Company Background

MultiProbe was founded in 2001 to address the growing needs of Failure Analysis engineers, and to help the industry find solutions for deep sub-micron device technology development.  MultiProbe’s founder and CEO, Andy Erickson, leveraged many years of experience as both a semiconductor device engineer and later as an AFM (Atomic Force Microscopy) instrument designer to lead the development of MultiProbe’s core technologies and IP. In the following years, MultiProbe has grown to become a leading innovator in the field of semiconductor failure analysis and R&D.  MultiProbe’s Atomic Force nanoProber (AFP) is a non-destructive semiconductor fault isolation and probing tool that has proven capability on today’s smallest technology nodes.  Leading semiconductor companies around the world rely on the AFP as a key measurement capability in their FA process flow (1a).

Suppliers and Buyers

MultiProbe’s customers include engineers and manufacturing professionals in very high-tech, ISO certified organizations (2).

Multiprobe and Evans Analytical Group (EAG) are partnering to offer semiconductor manufacturers and designers access to Atomic Force nanoProbing (AFP). EAG will be the point of contact and manage the customer’s project, starting with definition of scope and initial sample prep / inspection, after which MultiProbe utilizes AFP to perform high accuracy characterization of individual devices (1b).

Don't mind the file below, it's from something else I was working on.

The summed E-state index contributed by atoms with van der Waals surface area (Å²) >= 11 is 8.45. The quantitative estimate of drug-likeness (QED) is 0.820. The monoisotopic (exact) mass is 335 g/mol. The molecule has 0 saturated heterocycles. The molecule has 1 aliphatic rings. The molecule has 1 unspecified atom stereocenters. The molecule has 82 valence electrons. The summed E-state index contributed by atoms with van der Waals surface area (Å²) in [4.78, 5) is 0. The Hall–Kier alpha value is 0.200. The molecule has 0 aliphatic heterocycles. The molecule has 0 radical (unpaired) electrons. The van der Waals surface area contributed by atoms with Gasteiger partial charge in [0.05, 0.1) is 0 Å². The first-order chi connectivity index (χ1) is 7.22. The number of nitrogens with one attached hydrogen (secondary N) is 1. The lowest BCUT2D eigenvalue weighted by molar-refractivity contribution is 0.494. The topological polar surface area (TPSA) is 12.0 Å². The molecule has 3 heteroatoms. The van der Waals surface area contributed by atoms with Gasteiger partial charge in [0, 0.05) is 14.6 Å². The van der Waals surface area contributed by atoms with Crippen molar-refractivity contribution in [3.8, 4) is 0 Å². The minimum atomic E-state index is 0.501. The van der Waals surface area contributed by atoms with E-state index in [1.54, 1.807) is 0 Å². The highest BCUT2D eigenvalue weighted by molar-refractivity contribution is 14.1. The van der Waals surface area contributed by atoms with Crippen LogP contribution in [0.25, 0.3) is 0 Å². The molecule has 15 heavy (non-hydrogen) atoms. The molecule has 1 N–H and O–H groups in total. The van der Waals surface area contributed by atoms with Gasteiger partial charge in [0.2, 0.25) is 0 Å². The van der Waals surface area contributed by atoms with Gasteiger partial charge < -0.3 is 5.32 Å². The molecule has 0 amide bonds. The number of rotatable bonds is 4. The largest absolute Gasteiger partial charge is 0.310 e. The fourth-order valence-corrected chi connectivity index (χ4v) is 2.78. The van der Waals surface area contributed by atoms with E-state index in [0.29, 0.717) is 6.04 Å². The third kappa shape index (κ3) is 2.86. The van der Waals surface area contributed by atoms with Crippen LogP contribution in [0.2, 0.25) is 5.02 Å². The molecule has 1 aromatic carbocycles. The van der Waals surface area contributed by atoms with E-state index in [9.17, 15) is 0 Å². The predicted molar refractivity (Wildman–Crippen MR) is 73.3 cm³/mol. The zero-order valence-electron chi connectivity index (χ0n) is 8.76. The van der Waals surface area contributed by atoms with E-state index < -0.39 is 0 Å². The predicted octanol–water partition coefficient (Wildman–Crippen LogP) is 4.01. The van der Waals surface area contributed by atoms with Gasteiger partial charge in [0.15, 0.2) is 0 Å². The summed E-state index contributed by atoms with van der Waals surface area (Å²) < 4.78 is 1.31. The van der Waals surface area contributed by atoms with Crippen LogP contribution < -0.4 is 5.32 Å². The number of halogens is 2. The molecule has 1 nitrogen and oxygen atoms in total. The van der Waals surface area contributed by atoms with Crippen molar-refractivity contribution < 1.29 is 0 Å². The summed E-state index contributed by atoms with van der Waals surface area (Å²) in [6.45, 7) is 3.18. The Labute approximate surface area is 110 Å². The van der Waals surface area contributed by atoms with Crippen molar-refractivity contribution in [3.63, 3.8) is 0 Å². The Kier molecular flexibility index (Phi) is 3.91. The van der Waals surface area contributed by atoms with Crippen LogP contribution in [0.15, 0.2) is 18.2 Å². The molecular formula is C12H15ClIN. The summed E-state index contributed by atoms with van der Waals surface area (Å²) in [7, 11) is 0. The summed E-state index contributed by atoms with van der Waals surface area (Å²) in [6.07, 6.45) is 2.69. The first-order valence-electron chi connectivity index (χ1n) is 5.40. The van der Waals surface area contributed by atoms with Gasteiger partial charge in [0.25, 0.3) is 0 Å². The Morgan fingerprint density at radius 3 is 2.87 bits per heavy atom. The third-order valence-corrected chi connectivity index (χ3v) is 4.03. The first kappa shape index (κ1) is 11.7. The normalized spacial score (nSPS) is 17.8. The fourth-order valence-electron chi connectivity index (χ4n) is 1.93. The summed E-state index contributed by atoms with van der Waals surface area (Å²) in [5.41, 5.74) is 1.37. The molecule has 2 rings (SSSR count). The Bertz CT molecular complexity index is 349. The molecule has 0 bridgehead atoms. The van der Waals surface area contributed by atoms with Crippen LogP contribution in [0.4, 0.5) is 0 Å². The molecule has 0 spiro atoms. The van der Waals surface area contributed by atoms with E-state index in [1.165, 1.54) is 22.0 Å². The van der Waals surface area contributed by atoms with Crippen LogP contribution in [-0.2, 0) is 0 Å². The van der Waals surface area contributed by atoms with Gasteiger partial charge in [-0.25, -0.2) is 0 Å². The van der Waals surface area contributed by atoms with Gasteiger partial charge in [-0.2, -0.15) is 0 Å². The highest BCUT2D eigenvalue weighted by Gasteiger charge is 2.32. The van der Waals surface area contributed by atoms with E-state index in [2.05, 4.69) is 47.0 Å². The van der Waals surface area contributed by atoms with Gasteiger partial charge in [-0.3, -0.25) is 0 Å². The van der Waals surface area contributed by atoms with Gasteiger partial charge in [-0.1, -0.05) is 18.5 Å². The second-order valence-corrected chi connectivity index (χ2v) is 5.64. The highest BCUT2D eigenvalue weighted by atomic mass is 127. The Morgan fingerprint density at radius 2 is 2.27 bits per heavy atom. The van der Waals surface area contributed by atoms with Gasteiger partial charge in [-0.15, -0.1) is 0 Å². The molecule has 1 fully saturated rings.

In 2007, Agilent Technologies Inc. and Multiprobe Inc. expanded the companies' strategic partnership. As a result, Multiprobe's Multiscan Atomic Force Prober (AFP), the world's highest-resolution nanoprober, will be sold and supported by Agilent to customers in Asia and Japan. This arrangement strengthens the existing relationship between the two companies and expands Agilent's product offerings to include the industry's leading solution for failure analysis in semiconductor devices. MultiProbe is already using the Agilent B1500A semiconductor device analyzer in its current products (3).

Innovation and Technology

AFP users that require testing in heated environments are now able to perform fault isolation techniques at elevated temperatures, mimicking the harsh conditions their companies’ final products will face.  MultiProbe announced the release of a Guarded Thermal Chuck. The unit has shown successful results in probing devices at all technology levels.  The Thermal Chuck does the job efficiently without altering image quality or probing experience. It allows users to localize soft failures to a single transistor, under thermal stress. This is a boon to automotive and car safety companies employing advanced technologies; the AFP with the Thermal Chuck in place recreates conditions in which failures can occur while identifying potential chip failures that might have otherwise gone undetected by other probing techniques.  The Thermal Chuck operates at a temperature range between ambient and 120°C. It’s compatible with up to 6 AFP probe heads and a CAD navigation precision stage and can monitor current with fempto amp resolution, or apply voltage for either a DC current image or an AC Scanning Capacitance image (SCM)(4).


  • Offline AFP Nanoprobing Failure Analysis
  • In-line AFP Nanoprobing Failure Analysis
  • Probe tips(1c).


  1. MultiProbe Inc. (2013). Retrieved on October 2, 2013
    1. “About Us” from
    2. “Nanoprobing Services” from
    3. “Products” from
  2. Nanotechnology Now (2009, March 13).  “Leading Supplier of Nanoprobing Tools to the Semiconductor Industry Embraces ISO Quality Standard; MultiProbe Inc. Earns ISO 9001:2008 Certification.” Retrieved on October 2, 2013 from
  3. Nanowerk (2007, December 7). “Agilent Technologies and Multiprobe to Bring World's Highest-Resolution Nanoprober to Asia.” Retrieved on October 2, 2013 from
  4. Nanowerk (2009, January 26). “MultiProbe Launches Thermal Chuck for Advanced Technology Measurements at Elevated Temperature.”  Retrieved on October 2, 2013 from